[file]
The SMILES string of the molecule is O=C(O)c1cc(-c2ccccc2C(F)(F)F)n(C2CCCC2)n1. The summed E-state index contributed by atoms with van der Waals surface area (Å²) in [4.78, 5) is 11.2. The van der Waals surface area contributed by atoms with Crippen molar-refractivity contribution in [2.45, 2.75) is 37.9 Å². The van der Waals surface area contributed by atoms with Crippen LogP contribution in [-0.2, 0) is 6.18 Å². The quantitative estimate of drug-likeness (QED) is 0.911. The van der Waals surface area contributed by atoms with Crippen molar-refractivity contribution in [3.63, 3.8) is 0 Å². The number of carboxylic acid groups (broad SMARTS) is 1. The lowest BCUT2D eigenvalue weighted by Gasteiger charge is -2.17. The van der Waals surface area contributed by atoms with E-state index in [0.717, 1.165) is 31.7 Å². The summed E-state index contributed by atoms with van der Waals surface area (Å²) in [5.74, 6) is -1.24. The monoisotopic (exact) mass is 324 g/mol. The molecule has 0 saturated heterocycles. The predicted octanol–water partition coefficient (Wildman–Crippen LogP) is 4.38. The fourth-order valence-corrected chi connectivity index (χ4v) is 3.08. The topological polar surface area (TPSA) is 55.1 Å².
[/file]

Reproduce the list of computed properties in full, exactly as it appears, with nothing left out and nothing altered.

The SMILES string of the molecule is O=C(O)c1cc(-c2ccccc2C(F)(F)F)n(C2CCCC2)n1. The summed E-state index contributed by atoms with van der Waals surface area (Å²) in [4.78, 5) is 11.2. The van der Waals surface area contributed by atoms with Crippen molar-refractivity contribution in [2.45, 2.75) is 37.9 Å². The van der Waals surface area contributed by atoms with Crippen LogP contribution in [-0.2, 0) is 6.18 Å². The quantitative estimate of drug-likeness (QED) is 0.911. The van der Waals surface area contributed by atoms with Crippen molar-refractivity contribution in [3.63, 3.8) is 0 Å². The number of carboxylic acid groups (broad SMARTS) is 1. The lowest BCUT2D eigenvalue weighted by Gasteiger charge is -2.17. The van der Waals surface area contributed by atoms with E-state index in [0.717, 1.165) is 31.7 Å². The summed E-state index contributed by atoms with van der Waals surface area (Å²) in [5.74, 6) is -1.24. The monoisotopic (exact) mass is 324 g/mol. The molecule has 0 saturated heterocycles. The predicted octanol–water partition coefficient (Wildman–Crippen LogP) is 4.38. The fourth-order valence-corrected chi connectivity index (χ4v) is 3.08. The topological polar surface area (TPSA) is 55.1 Å².